Color & Light
Meeting Photo Challenges
Creative Image Processing
Nature & Outdoor
Creating Better Photographics
Night & Low Light Photography
Light & Exposure
Close-Up & Macro
Digital Black & White
Color & Design
Choosing & Using Lenses
Digital Photography Equipment
Shooting at Night
A lot of photo enthusiasts say, “The sun’s out—time to take pictures,” and put their camera away come nightfall. But if this is your philosophy, you’re missing half the fun of photography. You can take some exciting night shots of colorful neon signs, the streaked taillights of traffic in motion, or shadowy figures silhouetted by street lights. The photo opportunities after dark are plentiful.
You can use fast film (or the equivalent
ISO setting on a digital camera) in the 400–1600 range for outdoor night
shooting. Also—particularly when using slower films—you’ll
want to use a tripod or another means of camera support, unless you’re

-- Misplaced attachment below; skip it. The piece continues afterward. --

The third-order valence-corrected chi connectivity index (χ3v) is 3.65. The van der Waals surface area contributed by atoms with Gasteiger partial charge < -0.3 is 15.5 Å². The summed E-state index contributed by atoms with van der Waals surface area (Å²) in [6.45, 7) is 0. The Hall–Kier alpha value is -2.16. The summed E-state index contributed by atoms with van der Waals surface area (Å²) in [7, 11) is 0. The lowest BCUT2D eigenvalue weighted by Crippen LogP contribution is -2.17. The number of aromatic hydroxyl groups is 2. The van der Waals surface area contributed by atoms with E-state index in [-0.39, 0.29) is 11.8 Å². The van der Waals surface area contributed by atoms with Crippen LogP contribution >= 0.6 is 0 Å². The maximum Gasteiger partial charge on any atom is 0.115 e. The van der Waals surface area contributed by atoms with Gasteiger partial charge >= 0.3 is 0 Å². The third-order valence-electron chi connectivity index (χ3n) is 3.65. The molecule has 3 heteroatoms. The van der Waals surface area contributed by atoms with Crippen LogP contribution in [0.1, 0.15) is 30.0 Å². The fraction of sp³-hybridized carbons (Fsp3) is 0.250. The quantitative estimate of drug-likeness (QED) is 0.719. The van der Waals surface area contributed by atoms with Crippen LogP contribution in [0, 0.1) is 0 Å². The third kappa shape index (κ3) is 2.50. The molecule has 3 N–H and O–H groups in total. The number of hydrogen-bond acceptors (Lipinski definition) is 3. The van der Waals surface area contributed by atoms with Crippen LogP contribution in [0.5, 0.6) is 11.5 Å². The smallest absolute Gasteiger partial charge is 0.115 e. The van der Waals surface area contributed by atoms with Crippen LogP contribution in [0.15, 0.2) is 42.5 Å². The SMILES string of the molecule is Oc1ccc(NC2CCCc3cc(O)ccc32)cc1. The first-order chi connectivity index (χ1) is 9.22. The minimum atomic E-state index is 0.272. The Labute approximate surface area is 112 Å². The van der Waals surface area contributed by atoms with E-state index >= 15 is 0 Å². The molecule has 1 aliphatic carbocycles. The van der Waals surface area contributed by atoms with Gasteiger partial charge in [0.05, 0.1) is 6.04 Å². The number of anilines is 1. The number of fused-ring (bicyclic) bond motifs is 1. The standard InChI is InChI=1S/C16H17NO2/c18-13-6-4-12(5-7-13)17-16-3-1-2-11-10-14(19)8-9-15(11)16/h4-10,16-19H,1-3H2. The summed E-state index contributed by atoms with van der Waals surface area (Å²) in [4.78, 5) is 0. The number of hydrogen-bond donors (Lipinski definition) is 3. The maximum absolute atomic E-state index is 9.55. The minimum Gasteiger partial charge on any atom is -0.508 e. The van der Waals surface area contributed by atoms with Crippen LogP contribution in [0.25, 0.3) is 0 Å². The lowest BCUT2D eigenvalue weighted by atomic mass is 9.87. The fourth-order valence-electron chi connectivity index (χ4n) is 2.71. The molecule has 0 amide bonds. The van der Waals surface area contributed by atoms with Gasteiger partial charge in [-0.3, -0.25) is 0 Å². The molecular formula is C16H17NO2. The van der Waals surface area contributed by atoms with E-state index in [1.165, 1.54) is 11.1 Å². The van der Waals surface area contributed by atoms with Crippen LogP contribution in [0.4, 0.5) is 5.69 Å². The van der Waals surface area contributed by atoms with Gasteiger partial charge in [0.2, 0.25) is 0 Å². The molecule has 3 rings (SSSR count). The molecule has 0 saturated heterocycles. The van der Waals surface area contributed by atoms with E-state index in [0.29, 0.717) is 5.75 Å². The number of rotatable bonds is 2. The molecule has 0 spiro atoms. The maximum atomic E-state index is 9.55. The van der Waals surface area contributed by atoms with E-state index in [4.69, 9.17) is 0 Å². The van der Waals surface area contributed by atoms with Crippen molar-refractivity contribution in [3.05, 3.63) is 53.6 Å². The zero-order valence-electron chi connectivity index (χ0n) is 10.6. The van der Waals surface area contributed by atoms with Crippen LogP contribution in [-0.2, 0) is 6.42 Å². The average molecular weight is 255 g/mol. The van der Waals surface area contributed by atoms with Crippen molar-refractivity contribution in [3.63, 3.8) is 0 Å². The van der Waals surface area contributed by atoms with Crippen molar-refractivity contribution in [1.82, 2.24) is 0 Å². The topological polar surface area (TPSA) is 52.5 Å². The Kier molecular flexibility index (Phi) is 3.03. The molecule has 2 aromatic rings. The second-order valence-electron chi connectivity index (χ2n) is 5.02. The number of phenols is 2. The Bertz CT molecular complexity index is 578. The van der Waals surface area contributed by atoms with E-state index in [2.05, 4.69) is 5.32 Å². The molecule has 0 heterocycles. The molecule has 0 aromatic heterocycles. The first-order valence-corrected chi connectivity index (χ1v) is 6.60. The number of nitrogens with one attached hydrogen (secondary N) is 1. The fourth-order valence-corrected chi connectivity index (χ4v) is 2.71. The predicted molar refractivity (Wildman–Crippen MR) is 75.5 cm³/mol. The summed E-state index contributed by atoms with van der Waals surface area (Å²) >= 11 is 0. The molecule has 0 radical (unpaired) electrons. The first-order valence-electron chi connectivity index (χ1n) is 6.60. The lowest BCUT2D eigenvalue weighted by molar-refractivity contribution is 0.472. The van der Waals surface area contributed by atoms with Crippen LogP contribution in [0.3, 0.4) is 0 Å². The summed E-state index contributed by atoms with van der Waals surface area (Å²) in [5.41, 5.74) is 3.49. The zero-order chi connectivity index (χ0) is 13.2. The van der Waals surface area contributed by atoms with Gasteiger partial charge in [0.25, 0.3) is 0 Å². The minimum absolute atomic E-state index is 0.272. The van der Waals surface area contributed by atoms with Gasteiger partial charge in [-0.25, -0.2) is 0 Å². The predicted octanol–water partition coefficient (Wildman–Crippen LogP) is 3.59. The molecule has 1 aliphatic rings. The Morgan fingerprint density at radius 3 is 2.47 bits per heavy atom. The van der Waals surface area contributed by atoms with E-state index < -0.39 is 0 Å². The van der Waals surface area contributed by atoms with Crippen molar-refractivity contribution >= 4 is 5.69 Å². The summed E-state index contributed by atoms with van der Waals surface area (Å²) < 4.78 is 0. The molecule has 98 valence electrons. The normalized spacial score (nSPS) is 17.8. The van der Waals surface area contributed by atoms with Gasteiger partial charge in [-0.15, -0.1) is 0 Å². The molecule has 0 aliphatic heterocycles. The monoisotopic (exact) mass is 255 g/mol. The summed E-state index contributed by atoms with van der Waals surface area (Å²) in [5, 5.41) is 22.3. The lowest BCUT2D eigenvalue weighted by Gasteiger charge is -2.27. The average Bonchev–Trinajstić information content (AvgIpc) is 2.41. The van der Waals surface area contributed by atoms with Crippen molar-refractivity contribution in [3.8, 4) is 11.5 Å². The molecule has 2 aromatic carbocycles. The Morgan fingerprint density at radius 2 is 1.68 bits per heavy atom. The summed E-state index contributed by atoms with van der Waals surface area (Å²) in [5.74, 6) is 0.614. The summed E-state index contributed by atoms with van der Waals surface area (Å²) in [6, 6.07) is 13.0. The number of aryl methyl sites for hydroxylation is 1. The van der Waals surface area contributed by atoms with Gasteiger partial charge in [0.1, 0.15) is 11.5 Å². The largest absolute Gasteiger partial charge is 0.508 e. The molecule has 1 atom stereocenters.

shooting night scenes with a lot of light, such as buildings in Las Vegas.
If you’re shooting when the sky is pitch-black, sometimes lit buildings are rendered as disembodied lights in the sky. For this reason, it’s a good idea to shoot pictures in the early evening, or twilight, when lingering light in the sky balances the colorful lights of buildings and signs. Photographers often call twilight “the magic hour,” as it yields a lot of color for a relatively short amount of time. You’ll want to have your camera ready before this brief window of opportunity begins, which also means scouting out a great location ahead of time.
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